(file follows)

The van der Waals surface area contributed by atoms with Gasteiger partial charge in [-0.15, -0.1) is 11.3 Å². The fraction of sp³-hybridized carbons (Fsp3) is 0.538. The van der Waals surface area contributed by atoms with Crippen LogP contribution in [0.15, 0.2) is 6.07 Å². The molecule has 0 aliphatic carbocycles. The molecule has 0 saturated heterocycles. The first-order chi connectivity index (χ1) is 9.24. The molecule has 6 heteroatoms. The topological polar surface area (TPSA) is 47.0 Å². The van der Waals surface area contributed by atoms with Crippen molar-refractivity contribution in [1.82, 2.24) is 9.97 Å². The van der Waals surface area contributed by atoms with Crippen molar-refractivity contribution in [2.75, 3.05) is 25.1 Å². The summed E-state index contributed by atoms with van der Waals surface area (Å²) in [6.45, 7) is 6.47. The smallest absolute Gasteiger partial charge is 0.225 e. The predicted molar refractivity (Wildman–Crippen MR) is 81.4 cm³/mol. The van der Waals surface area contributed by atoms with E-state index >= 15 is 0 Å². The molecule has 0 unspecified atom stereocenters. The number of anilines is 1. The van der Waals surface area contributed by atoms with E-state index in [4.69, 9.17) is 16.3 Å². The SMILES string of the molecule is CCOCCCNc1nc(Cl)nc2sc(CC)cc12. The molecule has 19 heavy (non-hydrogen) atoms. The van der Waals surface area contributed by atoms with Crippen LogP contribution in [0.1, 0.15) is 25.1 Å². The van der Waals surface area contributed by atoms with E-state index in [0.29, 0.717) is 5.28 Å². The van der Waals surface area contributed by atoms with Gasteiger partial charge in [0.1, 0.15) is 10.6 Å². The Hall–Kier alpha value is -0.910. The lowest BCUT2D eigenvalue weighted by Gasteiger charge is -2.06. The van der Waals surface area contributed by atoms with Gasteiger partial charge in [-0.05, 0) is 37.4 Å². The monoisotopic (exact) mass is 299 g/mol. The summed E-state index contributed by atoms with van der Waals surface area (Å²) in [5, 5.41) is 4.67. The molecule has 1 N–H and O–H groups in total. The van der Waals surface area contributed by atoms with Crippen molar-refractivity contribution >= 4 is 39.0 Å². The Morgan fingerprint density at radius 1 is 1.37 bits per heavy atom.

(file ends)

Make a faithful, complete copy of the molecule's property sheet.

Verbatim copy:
The van der Waals surface area contributed by atoms with Gasteiger partial charge in [-0.15, -0.1) is 11.3 Å². The fraction of sp³-hybridized carbons (Fsp3) is 0.538. The van der Waals surface area contributed by atoms with Crippen LogP contribution in [0.15, 0.2) is 6.07 Å². The molecule has 0 aliphatic carbocycles. The molecule has 0 saturated heterocycles. The first-order chi connectivity index (χ1) is 9.24. The molecule has 6 heteroatoms. The topological polar surface area (TPSA) is 47.0 Å². The van der Waals surface area contributed by atoms with Crippen molar-refractivity contribution in [1.82, 2.24) is 9.97 Å². The van der Waals surface area contributed by atoms with Crippen molar-refractivity contribution in [2.75, 3.05) is 25.1 Å². The summed E-state index contributed by atoms with van der Waals surface area (Å²) in [6.45, 7) is 6.47. The smallest absolute Gasteiger partial charge is 0.225 e. The predicted molar refractivity (Wildman–Crippen MR) is 81.4 cm³/mol. The van der Waals surface area contributed by atoms with E-state index >= 15 is 0 Å². The molecule has 0 unspecified atom stereocenters. The number of anilines is 1. The van der Waals surface area contributed by atoms with E-state index in [4.69, 9.17) is 16.3 Å². The SMILES string of the molecule is CCOCCCNc1nc(Cl)nc2sc(CC)cc12. The molecule has 19 heavy (non-hydrogen) atoms. The van der Waals surface area contributed by atoms with Crippen LogP contribution in [0.1, 0.15) is 25.1 Å². The van der Waals surface area contributed by atoms with E-state index in [0.29, 0.717) is 5.28 Å². The van der Waals surface area contributed by atoms with Gasteiger partial charge in [0.1, 0.15) is 10.6 Å². The Hall–Kier alpha value is -0.910. The lowest BCUT2D eigenvalue weighted by Gasteiger charge is -2.06. The van der Waals surface area contributed by atoms with Gasteiger partial charge in [-0.05, 0) is 37.4 Å². The monoisotopic (exact) mass is 299 g/mol. The summed E-state index contributed by atoms with van der Waals surface area (Å²) in [5, 5.41) is 4.67. The molecule has 1 N–H and O–H groups in total. The van der Waals surface area contributed by atoms with Crippen molar-refractivity contribution >= 4 is 39.0 Å². The Morgan fingerprint density at radius 1 is 1.37 bits per heavy atom.